Basic Usage#


To set up instrumentation within your application, call import as early as possible in your application. This will only work if your application is not running under ddtrace-run.


For fine-grained control over instrumentation setup, use patch_all as early as possible in the application:

from ddtrace import patch_all

To toggle instrumentation for a particular module:

from ddtrace import patch_all
patch_all(redis=False, cassandra=False)

By default all supported libraries will be instrumented when patch_all is used.

Note: To ensure that the supported libraries are instrumented properly in the application, they must be patched prior to being imported. So make sure to call patch_all before importing libraries that are to be instrumented.

More information about patch_all is available in the patch_all API documentation.

Manual Instrumentation#

To extend the functionality of the ddtrace library several APIs are provided.


ddtrace provides a decorator that can be used to trace a particular method in your application:

def business_logic():
  """A method that would be of interest to trace."""
  # ...
  # ...

API documentation can be found here ddtrace.Tracer.wrap().

Context Manager#

To trace an arbitrary block of code, you can use ddtrace.Tracer.trace() that returns a ddtrace.Span which can be used as a context manager:

# trace some interesting operation
with tracer.trace('interesting.operations'):
  # do some interesting operation(s)
  # ...
  # ...

API documentation can be found here ddtrace.Tracer().

Using the API#

If the above methods are still not enough to satisfy your tracing needs, a manual API to provide complete control over starting and stopping spans is available:

span = tracer.trace('operations.of.interest')  # span is started once created

# do some operation(s) of interest in between

# NOTE: be sure to call span.finish() or the trace will not be sent to
#       Datadog

API details for creating and finishing spans can be found here:


Via module#

To automatically profile your code, you can import the module. As soon as it is imported, it will start capturing CPU profiling information on your behalf:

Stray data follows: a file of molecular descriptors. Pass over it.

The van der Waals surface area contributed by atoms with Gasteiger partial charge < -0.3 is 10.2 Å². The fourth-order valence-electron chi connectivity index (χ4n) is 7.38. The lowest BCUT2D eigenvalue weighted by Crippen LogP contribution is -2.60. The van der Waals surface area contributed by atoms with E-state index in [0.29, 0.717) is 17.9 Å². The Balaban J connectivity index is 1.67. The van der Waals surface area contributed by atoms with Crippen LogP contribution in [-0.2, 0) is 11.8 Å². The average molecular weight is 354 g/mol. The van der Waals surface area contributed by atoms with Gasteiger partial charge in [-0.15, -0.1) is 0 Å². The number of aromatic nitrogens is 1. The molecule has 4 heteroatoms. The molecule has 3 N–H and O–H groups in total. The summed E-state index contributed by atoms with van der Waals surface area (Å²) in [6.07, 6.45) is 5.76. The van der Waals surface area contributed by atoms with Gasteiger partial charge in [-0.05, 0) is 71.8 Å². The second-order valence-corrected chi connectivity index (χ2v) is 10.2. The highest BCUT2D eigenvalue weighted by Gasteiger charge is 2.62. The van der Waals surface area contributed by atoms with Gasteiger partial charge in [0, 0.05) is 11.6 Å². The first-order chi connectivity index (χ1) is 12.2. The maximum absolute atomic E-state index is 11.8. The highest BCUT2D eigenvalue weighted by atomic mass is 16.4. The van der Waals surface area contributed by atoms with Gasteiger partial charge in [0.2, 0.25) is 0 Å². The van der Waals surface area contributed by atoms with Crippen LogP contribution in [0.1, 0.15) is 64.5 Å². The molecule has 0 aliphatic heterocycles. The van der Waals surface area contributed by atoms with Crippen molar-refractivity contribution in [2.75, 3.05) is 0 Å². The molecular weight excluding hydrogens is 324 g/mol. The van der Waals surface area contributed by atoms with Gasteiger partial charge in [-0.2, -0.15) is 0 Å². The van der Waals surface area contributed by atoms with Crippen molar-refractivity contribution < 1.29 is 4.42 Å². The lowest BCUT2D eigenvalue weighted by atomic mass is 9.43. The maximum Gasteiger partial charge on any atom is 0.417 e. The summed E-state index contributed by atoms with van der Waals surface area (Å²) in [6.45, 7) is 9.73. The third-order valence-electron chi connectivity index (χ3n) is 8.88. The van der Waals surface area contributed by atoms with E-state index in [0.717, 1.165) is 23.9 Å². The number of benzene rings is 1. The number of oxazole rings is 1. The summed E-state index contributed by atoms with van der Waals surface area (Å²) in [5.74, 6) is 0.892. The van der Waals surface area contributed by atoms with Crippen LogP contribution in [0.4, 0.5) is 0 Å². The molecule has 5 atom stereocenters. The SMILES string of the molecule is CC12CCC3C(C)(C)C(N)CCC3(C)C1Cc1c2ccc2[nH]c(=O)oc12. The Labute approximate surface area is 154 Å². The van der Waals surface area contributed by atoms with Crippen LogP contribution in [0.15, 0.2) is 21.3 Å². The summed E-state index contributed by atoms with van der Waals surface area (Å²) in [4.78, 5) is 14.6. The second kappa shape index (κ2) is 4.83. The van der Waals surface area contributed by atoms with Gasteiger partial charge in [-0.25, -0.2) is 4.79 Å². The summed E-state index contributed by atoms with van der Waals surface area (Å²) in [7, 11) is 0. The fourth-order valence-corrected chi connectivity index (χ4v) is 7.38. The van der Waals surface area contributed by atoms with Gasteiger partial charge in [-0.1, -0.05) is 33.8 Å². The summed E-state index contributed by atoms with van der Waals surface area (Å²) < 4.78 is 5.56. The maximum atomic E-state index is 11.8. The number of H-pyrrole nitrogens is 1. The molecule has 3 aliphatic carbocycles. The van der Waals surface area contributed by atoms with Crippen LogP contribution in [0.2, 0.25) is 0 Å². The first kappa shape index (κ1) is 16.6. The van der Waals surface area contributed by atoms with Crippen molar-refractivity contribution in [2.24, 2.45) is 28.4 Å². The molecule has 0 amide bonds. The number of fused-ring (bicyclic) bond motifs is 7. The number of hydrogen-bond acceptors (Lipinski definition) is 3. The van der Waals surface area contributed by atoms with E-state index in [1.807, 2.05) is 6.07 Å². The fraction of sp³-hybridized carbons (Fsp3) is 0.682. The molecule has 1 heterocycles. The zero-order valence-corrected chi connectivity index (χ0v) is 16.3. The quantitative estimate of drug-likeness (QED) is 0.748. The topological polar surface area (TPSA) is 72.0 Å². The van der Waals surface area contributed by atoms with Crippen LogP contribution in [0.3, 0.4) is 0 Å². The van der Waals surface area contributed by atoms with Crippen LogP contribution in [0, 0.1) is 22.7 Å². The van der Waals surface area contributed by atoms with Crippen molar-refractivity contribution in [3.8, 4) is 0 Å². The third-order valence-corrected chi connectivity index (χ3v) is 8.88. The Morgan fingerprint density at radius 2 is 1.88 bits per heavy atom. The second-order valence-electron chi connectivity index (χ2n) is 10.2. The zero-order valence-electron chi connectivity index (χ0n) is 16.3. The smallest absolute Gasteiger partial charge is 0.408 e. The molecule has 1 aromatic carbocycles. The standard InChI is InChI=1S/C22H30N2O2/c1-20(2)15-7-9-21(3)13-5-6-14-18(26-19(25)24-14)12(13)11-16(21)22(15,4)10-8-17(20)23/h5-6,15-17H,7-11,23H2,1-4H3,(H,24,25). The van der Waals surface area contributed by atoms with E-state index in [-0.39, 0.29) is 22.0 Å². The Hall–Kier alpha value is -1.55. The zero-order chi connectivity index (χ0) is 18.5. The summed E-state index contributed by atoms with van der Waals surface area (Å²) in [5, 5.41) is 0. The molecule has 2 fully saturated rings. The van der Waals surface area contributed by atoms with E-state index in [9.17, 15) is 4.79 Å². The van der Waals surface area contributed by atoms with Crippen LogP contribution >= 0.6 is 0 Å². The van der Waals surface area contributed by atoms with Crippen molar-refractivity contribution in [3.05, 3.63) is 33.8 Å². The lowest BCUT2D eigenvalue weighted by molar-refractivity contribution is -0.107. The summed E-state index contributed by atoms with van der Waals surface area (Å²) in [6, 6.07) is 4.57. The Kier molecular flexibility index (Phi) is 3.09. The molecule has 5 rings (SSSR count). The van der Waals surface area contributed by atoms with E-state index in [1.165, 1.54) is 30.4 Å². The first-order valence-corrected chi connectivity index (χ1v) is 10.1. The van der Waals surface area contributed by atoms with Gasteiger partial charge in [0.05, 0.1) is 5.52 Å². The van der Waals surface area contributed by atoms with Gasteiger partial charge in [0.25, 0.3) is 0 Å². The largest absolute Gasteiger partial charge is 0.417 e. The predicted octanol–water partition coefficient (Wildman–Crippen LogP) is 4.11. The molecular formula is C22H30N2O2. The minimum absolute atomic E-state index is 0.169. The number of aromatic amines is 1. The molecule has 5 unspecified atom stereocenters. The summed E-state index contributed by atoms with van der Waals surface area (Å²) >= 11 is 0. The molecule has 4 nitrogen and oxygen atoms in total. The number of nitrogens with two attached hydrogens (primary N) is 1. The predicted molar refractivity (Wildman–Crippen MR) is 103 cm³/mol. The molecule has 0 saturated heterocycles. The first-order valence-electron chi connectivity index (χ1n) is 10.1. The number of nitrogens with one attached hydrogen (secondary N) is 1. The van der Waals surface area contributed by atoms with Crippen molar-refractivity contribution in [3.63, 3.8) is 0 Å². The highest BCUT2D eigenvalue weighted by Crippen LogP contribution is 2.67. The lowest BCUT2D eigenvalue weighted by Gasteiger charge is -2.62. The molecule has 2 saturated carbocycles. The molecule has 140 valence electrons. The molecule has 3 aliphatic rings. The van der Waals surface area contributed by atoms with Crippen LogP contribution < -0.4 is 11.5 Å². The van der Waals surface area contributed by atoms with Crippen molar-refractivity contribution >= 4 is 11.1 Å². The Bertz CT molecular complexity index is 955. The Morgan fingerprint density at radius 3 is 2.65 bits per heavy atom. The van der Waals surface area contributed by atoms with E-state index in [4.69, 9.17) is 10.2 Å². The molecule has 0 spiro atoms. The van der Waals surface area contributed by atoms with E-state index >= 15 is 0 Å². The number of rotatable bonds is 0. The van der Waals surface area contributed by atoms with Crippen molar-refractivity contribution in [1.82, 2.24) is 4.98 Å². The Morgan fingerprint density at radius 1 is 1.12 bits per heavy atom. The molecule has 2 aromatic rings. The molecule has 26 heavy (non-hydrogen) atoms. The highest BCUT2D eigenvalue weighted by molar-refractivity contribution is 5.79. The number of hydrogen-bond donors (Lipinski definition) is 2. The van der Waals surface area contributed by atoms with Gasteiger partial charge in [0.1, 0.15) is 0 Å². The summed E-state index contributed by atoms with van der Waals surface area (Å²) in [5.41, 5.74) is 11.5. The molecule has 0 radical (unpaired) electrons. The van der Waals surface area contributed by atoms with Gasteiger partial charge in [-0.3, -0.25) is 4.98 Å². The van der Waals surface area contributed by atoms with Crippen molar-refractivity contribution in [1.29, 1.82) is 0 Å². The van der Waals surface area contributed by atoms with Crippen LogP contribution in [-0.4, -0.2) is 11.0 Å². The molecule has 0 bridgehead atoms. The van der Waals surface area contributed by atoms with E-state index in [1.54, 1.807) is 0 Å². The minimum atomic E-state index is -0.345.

Via API#

If you want to control which part of your code should be profiled, you can use the ddtrace.profiling.Profiler object:

from ddtrace.profiling import Profiler

prof = Profiler()

# At shutdown


The profiler has been designed to be always-on. The start and stop methods are provided in case you need a fine-grained control over the profiler lifecycle. They are not provided for starting and stopping the profiler many times during your application lifecycle. Do not use them for e.g. building a context manager.

Asyncio Support#

The profiler supports the asyncio library and retrieves the asyncio.Task names to tag along the profiled data.

For this to work, the profiler replaces the default event loop policy with a custom policy that tracks threads to loop mapping.

The custom asyncio loop policy is installed by default at profiler startup. You can disable this behavior by using the asyncio_loop_policy parameter and passing it None:

from ddtrace.profiling import Profiler

prof = Profiler(asyncio_loop_policy=None)

You can also pass a custom class that implements the interface from ddtrace.profiling.profiler.DdtraceProfilerEventLoopPolicy:

from ddtrace.profiling import Profiler

prof = Profiler(asyncio_loop_policy=MyLoopPolicy())

If the loop policy has been overridden after the profiler has started, you can always restore the profiler asyncio loop policy by calling the set_asyncio_event_loop_policy method:

from ddtrace.profiling import Profiler

prof = Profiler()